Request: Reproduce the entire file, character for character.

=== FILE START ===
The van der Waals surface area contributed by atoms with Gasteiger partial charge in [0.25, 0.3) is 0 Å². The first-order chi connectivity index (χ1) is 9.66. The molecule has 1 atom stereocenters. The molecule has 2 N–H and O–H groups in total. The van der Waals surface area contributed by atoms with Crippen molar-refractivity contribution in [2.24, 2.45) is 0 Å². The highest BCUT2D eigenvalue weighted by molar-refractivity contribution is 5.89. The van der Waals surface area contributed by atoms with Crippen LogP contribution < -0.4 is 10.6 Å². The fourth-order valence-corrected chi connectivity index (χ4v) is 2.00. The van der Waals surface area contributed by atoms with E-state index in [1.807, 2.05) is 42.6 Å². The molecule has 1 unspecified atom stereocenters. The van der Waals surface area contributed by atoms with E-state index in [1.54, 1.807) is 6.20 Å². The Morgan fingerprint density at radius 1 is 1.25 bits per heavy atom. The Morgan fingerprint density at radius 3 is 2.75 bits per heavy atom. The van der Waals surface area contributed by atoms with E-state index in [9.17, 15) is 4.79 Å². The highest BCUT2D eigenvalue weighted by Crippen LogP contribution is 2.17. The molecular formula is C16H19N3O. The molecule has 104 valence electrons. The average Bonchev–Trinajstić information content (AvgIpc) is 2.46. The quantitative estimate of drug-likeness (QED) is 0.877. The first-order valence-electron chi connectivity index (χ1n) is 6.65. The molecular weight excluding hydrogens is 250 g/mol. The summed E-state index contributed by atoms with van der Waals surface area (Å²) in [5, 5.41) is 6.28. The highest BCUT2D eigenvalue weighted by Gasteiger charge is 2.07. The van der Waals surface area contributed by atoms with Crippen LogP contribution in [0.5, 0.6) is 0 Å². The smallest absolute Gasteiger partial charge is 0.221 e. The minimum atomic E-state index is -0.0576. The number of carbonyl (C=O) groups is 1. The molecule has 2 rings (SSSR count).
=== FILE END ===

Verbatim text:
The van der Waals surface area contributed by atoms with Gasteiger partial charge in [0.25, 0.3) is 0 Å². The first-order chi connectivity index (χ1) is 9.66. The molecule has 1 atom stereocenters. The molecule has 2 N–H and O–H groups in total. The van der Waals surface area contributed by atoms with Crippen molar-refractivity contribution in [2.24, 2.45) is 0 Å². The highest BCUT2D eigenvalue weighted by molar-refractivity contribution is 5.89. The van der Waals surface area contributed by atoms with Crippen LogP contribution < -0.4 is 10.6 Å². The fourth-order valence-corrected chi connectivity index (χ4v) is 2.00. The van der Waals surface area contributed by atoms with E-state index in [1.807, 2.05) is 42.6 Å². The molecule has 1 unspecified atom stereocenters. The van der Waals surface area contributed by atoms with E-state index in [1.54, 1.807) is 6.20 Å². The Morgan fingerprint density at radius 1 is 1.25 bits per heavy atom. The Morgan fingerprint density at radius 3 is 2.75 bits per heavy atom. The van der Waals surface area contributed by atoms with E-state index in [9.17, 15) is 4.79 Å². The highest BCUT2D eigenvalue weighted by Crippen LogP contribution is 2.17. The molecular formula is C16H19N3O. The molecule has 104 valence electrons. The average Bonchev–Trinajstić information content (AvgIpc) is 2.46. The quantitative estimate of drug-likeness (QED) is 0.877. The first-order valence-electron chi connectivity index (χ1n) is 6.65. The molecular weight excluding hydrogens is 250 g/mol. The summed E-state index contributed by atoms with van der Waals surface area (Å²) in [5, 5.41) is 6.28. The highest BCUT2D eigenvalue weighted by Gasteiger charge is 2.07. The van der Waals surface area contributed by atoms with Crippen LogP contribution in [0.5, 0.6) is 0 Å². The smallest absolute Gasteiger partial charge is 0.221 e. The minimum atomic E-state index is -0.0576. The number of carbonyl (C=O) groups is 1. The molecule has 2 rings (SSSR count).